4. Bergstrand KJ, Asp H, Larsson Jönsson EH, Schüssler HK (2015) Plant developmental consequences of lighting from above or below in the production of poinsettia. Eur J Hortic Sci 80(2):51–55CrossRefGoogle Scholar
  5. Böhme M, Grbic N, Paschko K, Pinker I (2015) Growth and internal quality of vietnamese coriander (polygonum odoratum lour.) affected by additional lighting with blue, red and green LEDs. In: De Pascale S, Jiang WJ, Connellan G (eds) Acta Horticulturae: International Society for Horticultural ScienceGoogle Scholar
  6. Both AJ, Albright LD, Langhans RW (1998) Coordinated management of daily PAR integral and carbon dioxide for hydroponic lettuce production. In: Marcelis LFM (ed) Acta HorticulturaeGoogle Scholar
  7. Both AJ, Ciolkosz DE, Albright LD (2002) Evaluation of light uniformity underneath supplemental lighting systems. In: Dorais M (ed) Acta HorticulturaeGoogle Scholar
  8. Brazaityte A, Duchovskis P, Urbonavičiute A, Samuoliene G, Jankauskiene J, Kasiulevičiute-Bonakere A, Bliznikas Z, Novčkovas A, Bree K, Žukauskas A (2009) The effect of light-emitting diodes lighting on cucumber transplants and after-effect on yield. Zemdirbyste 96(3):102–118Google Scholar
  9. Cho S, Dhingra V (2008) Street lighting control based on LonWorks power line communication. In: IEEE international symposium on power line communications and its applications, IEEE ISPLC 2008. Jeju Island, South KoreaGoogle Scholar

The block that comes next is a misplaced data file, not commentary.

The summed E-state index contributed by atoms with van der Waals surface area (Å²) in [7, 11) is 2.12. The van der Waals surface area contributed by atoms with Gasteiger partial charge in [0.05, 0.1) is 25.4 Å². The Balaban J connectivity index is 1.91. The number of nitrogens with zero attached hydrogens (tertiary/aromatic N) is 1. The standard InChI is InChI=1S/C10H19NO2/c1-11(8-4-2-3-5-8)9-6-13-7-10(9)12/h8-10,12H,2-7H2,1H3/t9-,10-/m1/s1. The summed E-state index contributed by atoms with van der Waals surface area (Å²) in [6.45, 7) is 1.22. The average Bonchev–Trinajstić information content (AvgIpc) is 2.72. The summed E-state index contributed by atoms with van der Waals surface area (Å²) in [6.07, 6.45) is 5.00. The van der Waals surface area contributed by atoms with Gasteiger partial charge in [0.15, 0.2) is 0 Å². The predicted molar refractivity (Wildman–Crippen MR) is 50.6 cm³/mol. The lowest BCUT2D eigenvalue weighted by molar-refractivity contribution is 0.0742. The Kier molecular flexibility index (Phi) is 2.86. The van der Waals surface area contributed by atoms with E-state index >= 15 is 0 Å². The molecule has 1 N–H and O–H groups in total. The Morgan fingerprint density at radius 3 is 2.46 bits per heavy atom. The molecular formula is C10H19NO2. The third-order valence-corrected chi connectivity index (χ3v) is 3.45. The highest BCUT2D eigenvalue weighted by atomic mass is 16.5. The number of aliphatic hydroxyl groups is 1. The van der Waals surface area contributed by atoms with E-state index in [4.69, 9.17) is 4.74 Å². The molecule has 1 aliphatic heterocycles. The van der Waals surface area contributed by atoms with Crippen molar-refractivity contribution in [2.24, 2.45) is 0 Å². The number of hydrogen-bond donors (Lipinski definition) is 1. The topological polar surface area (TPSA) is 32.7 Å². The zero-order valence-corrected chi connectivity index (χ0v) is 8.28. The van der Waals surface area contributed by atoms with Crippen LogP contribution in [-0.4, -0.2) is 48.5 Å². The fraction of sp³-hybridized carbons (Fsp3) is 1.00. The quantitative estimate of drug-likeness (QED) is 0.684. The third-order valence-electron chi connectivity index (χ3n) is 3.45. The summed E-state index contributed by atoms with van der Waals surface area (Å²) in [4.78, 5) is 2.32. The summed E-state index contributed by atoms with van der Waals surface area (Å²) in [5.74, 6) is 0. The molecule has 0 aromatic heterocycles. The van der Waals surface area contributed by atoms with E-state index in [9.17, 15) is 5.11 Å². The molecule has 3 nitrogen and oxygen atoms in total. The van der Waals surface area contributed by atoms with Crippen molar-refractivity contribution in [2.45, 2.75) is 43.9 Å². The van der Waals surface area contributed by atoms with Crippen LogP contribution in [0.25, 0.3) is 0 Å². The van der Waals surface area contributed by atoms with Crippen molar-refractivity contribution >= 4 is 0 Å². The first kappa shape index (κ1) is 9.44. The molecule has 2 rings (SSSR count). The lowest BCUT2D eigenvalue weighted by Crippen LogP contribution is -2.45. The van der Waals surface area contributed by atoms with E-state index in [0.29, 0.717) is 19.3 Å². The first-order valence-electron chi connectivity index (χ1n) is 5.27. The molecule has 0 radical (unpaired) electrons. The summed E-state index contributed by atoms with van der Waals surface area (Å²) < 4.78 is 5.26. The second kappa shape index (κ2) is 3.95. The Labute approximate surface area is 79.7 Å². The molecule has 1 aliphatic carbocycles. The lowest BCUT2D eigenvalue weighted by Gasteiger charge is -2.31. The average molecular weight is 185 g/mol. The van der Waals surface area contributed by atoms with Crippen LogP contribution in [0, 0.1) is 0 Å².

10. Contreras S, Bennett MA, Metzger JD, Tay D (2008) Maternal light environment during seed development affects lettuce seed weight, germinability, and storability. HortScience 43(3):845–852Google Scholar
  11. DiLouie C (2006) Advanced lighting controls: energy savings, productivity, technology and applications. The Fairmont Press, IncGoogle Scholar
  12. Eigenbrod C, Gruda N (2015) Urban vegetable for food security in cities. A review. Agron Sustain Dev 35(2):483–498CrossRefGoogle Scholar
  13. Ferentinos KP, Albright LD (2005) Optimal design of plant lighting system by genetic algorithms. Eng Appl Artif Intell 18(4):473–484CrossRefGoogle Scholar
  14. Ferentinos KP, Albright LD, Ramani DV (2000) Οptimal light integral and carbon dioxide concentration combinations for lettuce in ventilated greenhouses. J Agric Eng Res 77(3):309–315CrossRefGoogle Scholar
  15. Fierro A, Tremblay N, Gosselin A (1994) Supplemental carbon dioxide and light improved tomato and pepper seedling growth and yield. HortScience 29(3):152–154Google Scholar
  16. Gómez C, Mitchell CA (2014) Supplemental lighting for greenhouse-grown tomatoes: intracanopy LED towers vs. overhead HPS lamps. In: Acta Horticulturae: International Society for Horticultural ScienceGoogle Scholar
  17. Gömez C, Mitchell CA (2016) Physiological and productivity responses of high-wire tomato as affected by supplemental light source and distribution within the canopy. J Am Soc Hortic Sci 141(2):196–208Google Scholar